However, with Atomic Design, having a pattern library means every affected element on your website can be updated with just a few clicks – in one go. It’s a no-brainer for saving resources. You can check out how we put this into motion for SAUDIA, here.
And the benefits aren’t just for potential future big changes. If your airline has brand variations – sub-brands for business class, first class, or a ‘no frills economy’ offering – your web editors can use your existing brand pattern library to create a new library of elements. No full redesign, no complete overhauls – just duplicating and adapting what’s already there.
Even your marketing team can benefit from Atomic Design. If your airline is implementing a new flight path next month and the team are keen to do some A/B testing with your customer base, right now, it’s yet again another laborious process to build new page templates and implement them. But, with a pattern library of template variations, this becomes a case of ‘click and go’.
A website that’s fast, functional and scalable – what airline doesn’t want that?
Putting everything in motion
Adding motion design to your website elements isn’t just an aesthetic ‘nice to have’: it’s a powerful storytelling tool that enhances UX.
Some motion design is subtle, like a graphic cue which lets visitors know they’ve successfully added a flight to their checkout cart. Others encourage an action: when a user hesitates over an icon, for example, a simple animation can nudge that hover into a click.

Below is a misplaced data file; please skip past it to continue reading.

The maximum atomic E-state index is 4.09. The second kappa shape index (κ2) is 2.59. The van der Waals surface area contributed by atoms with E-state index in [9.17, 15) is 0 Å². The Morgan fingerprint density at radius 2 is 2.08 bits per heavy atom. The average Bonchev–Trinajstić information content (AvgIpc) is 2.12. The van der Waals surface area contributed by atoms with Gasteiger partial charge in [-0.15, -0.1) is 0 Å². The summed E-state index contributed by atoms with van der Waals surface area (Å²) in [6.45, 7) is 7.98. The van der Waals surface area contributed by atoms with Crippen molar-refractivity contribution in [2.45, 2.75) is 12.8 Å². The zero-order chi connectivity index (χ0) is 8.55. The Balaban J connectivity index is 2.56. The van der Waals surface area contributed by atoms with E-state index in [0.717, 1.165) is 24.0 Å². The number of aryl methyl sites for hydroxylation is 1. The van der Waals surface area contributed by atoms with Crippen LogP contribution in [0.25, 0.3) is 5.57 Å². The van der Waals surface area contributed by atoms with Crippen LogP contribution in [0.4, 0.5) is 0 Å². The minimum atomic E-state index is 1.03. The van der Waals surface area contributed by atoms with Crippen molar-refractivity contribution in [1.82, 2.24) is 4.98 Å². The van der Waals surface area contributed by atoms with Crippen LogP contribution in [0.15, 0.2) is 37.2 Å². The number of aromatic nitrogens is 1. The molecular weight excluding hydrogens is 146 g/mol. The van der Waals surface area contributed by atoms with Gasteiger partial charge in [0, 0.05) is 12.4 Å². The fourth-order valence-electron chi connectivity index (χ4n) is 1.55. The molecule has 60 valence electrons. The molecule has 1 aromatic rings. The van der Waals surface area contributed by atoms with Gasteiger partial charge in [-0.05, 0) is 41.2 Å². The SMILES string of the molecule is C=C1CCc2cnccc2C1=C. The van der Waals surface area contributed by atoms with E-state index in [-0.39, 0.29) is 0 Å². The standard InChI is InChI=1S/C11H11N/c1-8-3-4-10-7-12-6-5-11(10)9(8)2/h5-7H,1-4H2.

There’s an impact on emotion, too. Animations can help to reinforce your brand’s identity, giving your site a little personality. And something as simple as holding your passenger’s attention with an animation while their next page is loading can help to create the illusion of speed. More speed = more patience = more likelihood that the consumer sticks with you and makes a purchase.
Turn a ‘grudge’ purchase into a ‘nudge’ success
Speaking of emotion, research has found time and time again that people’s reasoning is highly dependent on emotions. Essentially, we’re all susceptible to bias.
Your website is full of opportunities to use design to create attractive brand stories, and in turn, to shape your visitors’ attitudes towards your organisation. An example of this could be around those ‘grudge’ purchases, like insurance, select seating or additional baggage. The way you communicate these additional services to your website visitors has a huge impact on their uptake – from the visual look, to whether they’re an opt-out or opt-in selection, to their order of appearance on the page. Even the micro-copy on your buttons can affect whether your customer is likely to add that extra.
It sounds simple, but sometimes it’s these tiny details which drive your customers’ behaviour and make the biggest impact. And in an increasingly competitive landscape, we at P+S believe in taking advantage of every single opportunity we can to keep your audience engaged, and persuade them to buy from you.
When working with Proctors, you’re working with a multi-skilled team of strategists, creative directors, designers, web builders, testers and copywriters. You get the same attention to detail on your motion design and your micro-copy as you do the structure of your booking flow.
Pull this together with our combined years of experience working with aviation market giants like Amadeus and SAUDIA, and this depth of service makes Proctors the perfect airline partner.